and selective. At the open coding stage, all data collected was reviewed and coded. Some of the codes that emerged included forms of harassment, poor pay, gendered salary, empowering others, and entry into the field. Once all the codes were identified, the next step, axial coding, was performed. During the axial coding stage, the codes were categorised into the following overarching themes:

  1. Barriers to entry
  2. Harassment
  3. Poor Salary
  4. Gendered roles
  5. Barriers to Progression

The selective coding was the final step, where the core categories, as outlined above, were analysed to produce the report. In addition to the grounded theory approach, a narrative analysis, an approach developed by Figgou and Pavlopoulos (2015), was undertaken to analyse the interview discussion which further illustrated the everyday lived experiences of the journalists. In the data analysis and discussion sections of this report, graphs and charts are used to illustrate some of the key data synthesised with the narratives shared. Participants will be referred to primarily as respondents (questionnaires) and interviewees respectively in this part of the report. However, in instances where the term participant has been used it refers to both interviewees and questionnaire respondents.

Section 1: Rationales for Entry into the Journalism Industry

THIS PART OF the report examines the various justifications for Rwandan women entering the journalism sector. As part of the questionnaire, respondents were asked several pertinent questions that allowed for a reflection on the motivating factors for getting into the journalism industry. This was an important question to ask, especially following on from existing research attributing motivation to “glamour” (Emenyeonu, 1991) and other rationales that trivialise the ambitions and capabilities of women entering the journalism industry, as outlined in the Barriers to women journalists report by Fojo Media Institute and
Africa Women in Media (2020).

When asked “why did you become a journalist?” several consistent terms emerged in the responses. The responses were primarily for reasons of passion and empowering others. Questionnaire respondents also expressed love and immense desirability for the media sector. In some cases, respondents talked about traumatic past events that led to them getting into journalism. Overall, the primary responses for getting into journalism relate to passion, skills, empowerment, and resilience

Section 2: Barriers to Entry in Journalism

THE PREVIOUS SECTION outlined the rationales for women joining the journalism industry, and the dataset shows the unencumbered and freeing nature of these motivations. However, it is upon entry that these feelings of passion, empowerment and resilience are put to the test as women journalists encounter major obstacles. The data in this section shows a shift that occurs between aspiring to a job role and actively entering the media industry. As a consequ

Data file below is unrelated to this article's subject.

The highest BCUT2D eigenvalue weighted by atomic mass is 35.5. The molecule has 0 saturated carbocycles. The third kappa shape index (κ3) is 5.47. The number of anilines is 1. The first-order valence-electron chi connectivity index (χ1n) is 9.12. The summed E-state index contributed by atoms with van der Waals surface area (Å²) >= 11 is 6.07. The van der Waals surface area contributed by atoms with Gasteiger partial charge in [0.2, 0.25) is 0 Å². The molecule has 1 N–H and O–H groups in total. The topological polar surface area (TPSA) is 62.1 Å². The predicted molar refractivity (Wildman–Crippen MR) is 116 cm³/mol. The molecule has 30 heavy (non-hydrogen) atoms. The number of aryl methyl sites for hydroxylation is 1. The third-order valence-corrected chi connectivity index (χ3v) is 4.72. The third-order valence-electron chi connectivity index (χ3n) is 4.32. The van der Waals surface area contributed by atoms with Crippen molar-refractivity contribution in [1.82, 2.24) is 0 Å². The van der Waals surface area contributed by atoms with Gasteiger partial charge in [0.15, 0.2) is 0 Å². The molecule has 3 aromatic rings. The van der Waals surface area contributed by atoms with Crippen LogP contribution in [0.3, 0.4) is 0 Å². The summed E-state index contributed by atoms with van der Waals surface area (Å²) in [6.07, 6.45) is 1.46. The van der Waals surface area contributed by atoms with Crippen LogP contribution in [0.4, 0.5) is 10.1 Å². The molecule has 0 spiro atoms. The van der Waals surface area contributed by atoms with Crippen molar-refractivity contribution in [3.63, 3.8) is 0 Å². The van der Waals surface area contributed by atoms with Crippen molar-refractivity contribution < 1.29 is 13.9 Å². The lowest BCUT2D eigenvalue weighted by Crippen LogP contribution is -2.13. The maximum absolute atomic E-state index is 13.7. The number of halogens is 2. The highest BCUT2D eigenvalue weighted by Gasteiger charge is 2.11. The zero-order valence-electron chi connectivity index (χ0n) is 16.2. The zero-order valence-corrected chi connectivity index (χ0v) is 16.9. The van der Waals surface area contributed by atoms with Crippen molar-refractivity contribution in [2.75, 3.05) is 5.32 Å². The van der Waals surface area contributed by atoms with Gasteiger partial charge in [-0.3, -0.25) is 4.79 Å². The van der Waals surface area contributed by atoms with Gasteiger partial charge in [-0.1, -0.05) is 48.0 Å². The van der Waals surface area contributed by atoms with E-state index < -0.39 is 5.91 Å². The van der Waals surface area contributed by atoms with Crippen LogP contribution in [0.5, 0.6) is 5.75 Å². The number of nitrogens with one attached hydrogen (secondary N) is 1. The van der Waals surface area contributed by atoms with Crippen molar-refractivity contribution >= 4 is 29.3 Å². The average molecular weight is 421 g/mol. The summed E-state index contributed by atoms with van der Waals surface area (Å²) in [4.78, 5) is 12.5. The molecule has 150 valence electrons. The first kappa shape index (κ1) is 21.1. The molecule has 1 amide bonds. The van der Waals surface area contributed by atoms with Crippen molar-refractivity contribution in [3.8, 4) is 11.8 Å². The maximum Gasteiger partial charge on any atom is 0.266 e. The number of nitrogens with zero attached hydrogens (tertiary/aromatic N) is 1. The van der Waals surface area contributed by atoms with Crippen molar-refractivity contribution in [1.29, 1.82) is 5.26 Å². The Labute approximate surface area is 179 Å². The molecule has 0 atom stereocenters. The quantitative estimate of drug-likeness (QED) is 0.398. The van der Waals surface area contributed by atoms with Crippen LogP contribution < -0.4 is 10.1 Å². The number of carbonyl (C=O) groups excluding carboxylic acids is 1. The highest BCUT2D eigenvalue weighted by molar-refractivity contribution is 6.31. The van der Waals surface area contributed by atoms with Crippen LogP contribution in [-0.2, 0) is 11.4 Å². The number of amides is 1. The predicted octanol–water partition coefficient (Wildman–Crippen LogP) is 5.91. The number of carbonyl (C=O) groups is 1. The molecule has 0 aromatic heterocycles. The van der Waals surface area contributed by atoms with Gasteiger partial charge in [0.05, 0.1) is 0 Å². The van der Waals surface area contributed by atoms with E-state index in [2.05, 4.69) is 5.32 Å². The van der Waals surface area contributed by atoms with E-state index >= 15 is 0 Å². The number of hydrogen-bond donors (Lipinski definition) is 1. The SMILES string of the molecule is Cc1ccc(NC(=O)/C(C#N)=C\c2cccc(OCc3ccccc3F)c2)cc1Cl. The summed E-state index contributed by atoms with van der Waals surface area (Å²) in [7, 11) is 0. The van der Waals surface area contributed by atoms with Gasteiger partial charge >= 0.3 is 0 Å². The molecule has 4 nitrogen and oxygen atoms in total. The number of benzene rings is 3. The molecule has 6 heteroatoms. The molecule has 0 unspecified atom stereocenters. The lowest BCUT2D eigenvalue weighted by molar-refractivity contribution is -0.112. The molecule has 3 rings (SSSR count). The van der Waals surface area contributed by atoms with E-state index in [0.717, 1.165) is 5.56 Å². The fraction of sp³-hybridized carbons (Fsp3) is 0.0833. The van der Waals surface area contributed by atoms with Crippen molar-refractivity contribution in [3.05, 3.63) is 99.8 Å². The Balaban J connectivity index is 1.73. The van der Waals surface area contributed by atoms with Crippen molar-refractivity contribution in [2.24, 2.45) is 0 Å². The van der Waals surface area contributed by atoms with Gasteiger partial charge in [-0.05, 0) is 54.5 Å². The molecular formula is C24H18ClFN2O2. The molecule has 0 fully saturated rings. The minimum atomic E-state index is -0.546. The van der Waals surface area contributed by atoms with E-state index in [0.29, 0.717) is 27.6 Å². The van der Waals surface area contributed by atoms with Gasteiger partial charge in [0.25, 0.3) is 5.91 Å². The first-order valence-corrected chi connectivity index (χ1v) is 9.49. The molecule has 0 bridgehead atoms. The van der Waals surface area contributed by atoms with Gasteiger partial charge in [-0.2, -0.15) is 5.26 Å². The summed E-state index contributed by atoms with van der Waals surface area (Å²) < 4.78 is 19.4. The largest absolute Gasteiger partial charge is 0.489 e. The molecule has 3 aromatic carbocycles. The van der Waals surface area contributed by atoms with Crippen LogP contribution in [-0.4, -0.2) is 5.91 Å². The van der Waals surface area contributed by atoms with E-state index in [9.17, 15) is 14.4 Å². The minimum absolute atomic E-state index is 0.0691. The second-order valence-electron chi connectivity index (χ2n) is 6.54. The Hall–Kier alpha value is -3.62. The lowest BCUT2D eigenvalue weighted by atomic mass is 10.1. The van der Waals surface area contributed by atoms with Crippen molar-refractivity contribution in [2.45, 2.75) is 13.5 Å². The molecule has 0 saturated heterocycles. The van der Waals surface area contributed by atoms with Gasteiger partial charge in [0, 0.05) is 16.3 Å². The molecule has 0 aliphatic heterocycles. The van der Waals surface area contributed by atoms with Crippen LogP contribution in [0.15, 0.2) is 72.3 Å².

ence of these shifts, barriers to entry emerge. Therefore, this part of the report explores the specifics of these obstacles.

More than half of the respondents (59%) experienced barriers when entering the industry. While approximately 16% of the persons across all career levels, who participated in the questionnaire, stated they never experienced barriers of entry at any stage in their career (see Figure 7). There were very few respondents at entry level who listed the competitive nature of the journalist role as a barrier of entry. Meanwhile one respondent in middle career level shared her experience of her unfamiliarity with the Kinyarwanda language, which she stated is the chosen language of most media houses. While another respondent at entry level outlined the professional and technical barriers encountered at the start of the job role. However, the vast majority of responses cited misogyny, poor salaries and sexual harassment as the main barriers of entry faced.

In exploring the main issues confronted by women when entering the journalism sector, poor salaries, harassment, and gendered roles appear to be the three themes based on the responses received. The responses further show that the main perpetrators of these barriers are men at top level managerial roles at the workplaces as well as within the education setting. These findings are useful for rethinking practices in journalism within a Rwandan context

Section 3: Sexual Harassment

THIS PART OF the report explores sexual harassment as a challenge for women journalists in Rwanda. Sexual harassment at the workplace is one of the most traumatic experiences which can be traced back to slavery and the industrial revolution period. Whilst sexual harassment happens to men, women have been the main target of this form of workplace harassment. From the Barriers to Entry regional report, sexual harassment report was the most shared experience and testimonies across the participants in the Southern, East, and Western African regions.